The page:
Disheveled downtown was our town back then–for that week anyhow–a place to kick around and watch the placard-waving, end-of-times barkers and strung out sun-and-booze blanched surfers splayed here and there against downtown restaurant or head shop walls, or near the Golden Bear, probably scene of the last sober moment before getting tossed or passing out. We walked the length of the city’s beach front and all over the town, miles of it, as tourist-residents.
 
A far cry from this pleasant, well-dressed, muted-pretentious, upscale open-air strip mall on steroids with its second tier cushioned lounge chairs parked alongside a balcony view of the ocean dancing before a paying audience. It’s clean. It’s orderly. And it smells better than the vomitous former downtown stench emanating from alleyway pockets, but somehow not quite as personable and dauntless.
 
Taking one last look at the rarely clear outline of Catalina Island jutting into the horizon, creating the illusion of the ocean-as-bay from my limited human perception, I pull out the parking ticket for validation. The $12.00 parking fee, yet another reminder that I am, yet again not, in my own hometown, is a first for this town. I know of no other place in the city with comparable parking fees. But hey, I could have walked the mile to get here too. Just like I did in 1977, the last time I pal’d around with my best friend, just being us.

Blind Fingering Dates

  
Illustration by Frances Waite via instagram @franceswaite.
 

Yes, they exist. A woman, unclothed from the waist down, stroked by a fully clothed stranger (man, so far) to orgasm is called orgasmic meditation. The purpose is not just to get the woman off, but to exercise mutual focus on one spot–literally–that becomes meditative for both, I assume. There is no information from the the doer’s perspective, only the do-ee’s vantage point in the Dazed article “Blind ‘fingering’ dates are London’s Latest.”

“Learning how to handle her pussy is equally important as learning how to handle the rest of her. Imagine what would be possible if you learned to do both?”

The fifteen minutes of orgasmic meditation costs about £147 for the first session with the exploratory aim of an intensely meditative-orgasmic shared experience–which makes sense if you think about it. What is the hardest part of meditating? Keeping the mind chatter quiet. Getting stroked to body and mind submission–you know that focus that orgasm takes–is a kind of cheat shortcut way of silencing the mind for brief minutes anyhow. And as to the orgasm part, for those who find it difficult to orgasm with a significant other (don’t want to hold lovemaking hostage, fear of hurting someone’s feelings, total lack of knowledge or experience), this seems like a solution.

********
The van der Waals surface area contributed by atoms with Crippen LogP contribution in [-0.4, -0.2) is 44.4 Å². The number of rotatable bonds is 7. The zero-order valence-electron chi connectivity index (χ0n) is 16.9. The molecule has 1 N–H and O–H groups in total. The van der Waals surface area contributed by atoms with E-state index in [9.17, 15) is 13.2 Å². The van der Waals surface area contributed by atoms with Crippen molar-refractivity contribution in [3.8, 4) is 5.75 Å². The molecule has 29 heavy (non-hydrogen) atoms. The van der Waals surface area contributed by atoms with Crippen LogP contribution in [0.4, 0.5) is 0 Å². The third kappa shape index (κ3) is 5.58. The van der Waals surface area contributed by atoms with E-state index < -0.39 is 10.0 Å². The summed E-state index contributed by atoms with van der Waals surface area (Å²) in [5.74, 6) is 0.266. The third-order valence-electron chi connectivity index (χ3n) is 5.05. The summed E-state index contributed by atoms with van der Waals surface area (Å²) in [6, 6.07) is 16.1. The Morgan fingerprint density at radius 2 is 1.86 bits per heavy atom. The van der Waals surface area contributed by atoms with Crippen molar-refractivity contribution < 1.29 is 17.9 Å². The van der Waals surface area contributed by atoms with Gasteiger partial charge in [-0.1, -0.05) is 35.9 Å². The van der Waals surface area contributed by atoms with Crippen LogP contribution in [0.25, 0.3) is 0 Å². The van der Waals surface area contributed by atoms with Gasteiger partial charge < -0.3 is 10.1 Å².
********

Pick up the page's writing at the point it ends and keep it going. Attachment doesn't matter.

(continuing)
The other advantage here is the association of orgasm and meditation. I think the author lightly touches on it (pun intended), but my own experience at least proves this true. My meditation practice tails my daily yoga session. So the routine practice, including DR.DREZ music and burning incense, triggers the meditative disposition and my mind quiets quicker due to the association. So imagine the possibilities of an orgasm-meditation reflexive association.

According to the accompanying TEDx talk, speaker and method founder, Nicole Daedone, claims the practice is not merely liberating but culturally transformative, given how women are typically unable to access orgasm for a host of reasons not some of which are schizophrenic societal expectations and unrealistic or harmful portrayals and treatment of women, especially female sexuality. Tapping into orgasm feeds the “hunger” many women feel. Daedone believes if more women were tuned in and turned on, they could change the world.

To my mind, however, just as to Dominque Sisley’s, the writer of the article, the binary underpinning of this practice is exclusionary, and quite frankly, mystifying. If isolating a fifteen minute orgasm into the mechanics of beingness, of the meditative moment, is also a lesson in the mechanics of female parts to orgasm, then what difference does it make whose fingers work the parts? I’m also curious about the giver’s experience, an unfortunate lack in the article. What’s in it for him?

Despite the gaps, the 15-minute TEDx talk is worth watching as Daedone is clear, clever and charming. Enjoy and happy finger-ful Sunday!

Quote of the Day

  
I really have no idea what that means, but after reading this wonderfully packaged quotation by someone I know not, I considered that my day actually did struggle with me for control.

I awoke at 4 a.m. with a total of four hours sleep, after which I suffered in bed awaiting daylight. When I finally surrendered to the day, I went off to teach my 7:20 a.m. class only to discover I left the pile of essays I corrected til midnight the night before, on my dresser. The absurdity of that condition annoyed me but did not throw me into despair as it might have on any other day. Notable.